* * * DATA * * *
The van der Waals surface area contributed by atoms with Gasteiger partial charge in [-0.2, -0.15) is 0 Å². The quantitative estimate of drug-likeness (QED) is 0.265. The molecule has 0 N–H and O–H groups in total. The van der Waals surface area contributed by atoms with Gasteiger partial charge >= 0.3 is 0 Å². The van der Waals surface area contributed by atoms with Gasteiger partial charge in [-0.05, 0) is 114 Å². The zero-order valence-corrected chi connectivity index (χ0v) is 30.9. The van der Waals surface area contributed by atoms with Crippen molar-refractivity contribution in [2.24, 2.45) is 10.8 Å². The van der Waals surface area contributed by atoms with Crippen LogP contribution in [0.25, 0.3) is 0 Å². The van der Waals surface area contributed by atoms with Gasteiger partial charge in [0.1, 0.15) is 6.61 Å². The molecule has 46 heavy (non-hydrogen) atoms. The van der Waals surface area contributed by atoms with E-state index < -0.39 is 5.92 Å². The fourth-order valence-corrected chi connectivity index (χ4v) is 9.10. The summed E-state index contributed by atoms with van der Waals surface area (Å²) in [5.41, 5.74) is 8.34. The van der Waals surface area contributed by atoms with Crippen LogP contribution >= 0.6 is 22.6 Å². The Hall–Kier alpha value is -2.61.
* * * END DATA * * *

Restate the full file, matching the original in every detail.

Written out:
The van der Waals surface area contributed by atoms with Gasteiger partial charge in [-0.2, -0.15) is 0 Å². The quantitative estimate of drug-likeness (QED) is 0.265. The molecule has 0 N–H and O–H groups in total. The van der Waals surface area contributed by atoms with Gasteiger partial charge >= 0.3 is 0 Å². The van der Waals surface area contributed by atoms with Gasteiger partial charge in [-0.05, 0) is 114 Å². The zero-order valence-corrected chi connectivity index (χ0v) is 30.9. The van der Waals surface area contributed by atoms with Crippen molar-refractivity contribution in [2.24, 2.45) is 10.8 Å². The van der Waals surface area contributed by atoms with Crippen LogP contribution in [0.25, 0.3) is 0 Å². The van der Waals surface area contributed by atoms with Gasteiger partial charge in [0.1, 0.15) is 6.61 Å². The molecule has 46 heavy (non-hydrogen) atoms. The van der Waals surface area contributed by atoms with E-state index < -0.39 is 5.92 Å². The fourth-order valence-corrected chi connectivity index (χ4v) is 9.10. The summed E-state index contributed by atoms with van der Waals surface area (Å²) in [5.41, 5.74) is 8.34. The van der Waals surface area contributed by atoms with Crippen LogP contribution >= 0.6 is 22.6 Å². The Hall–Kier alpha value is -2.61.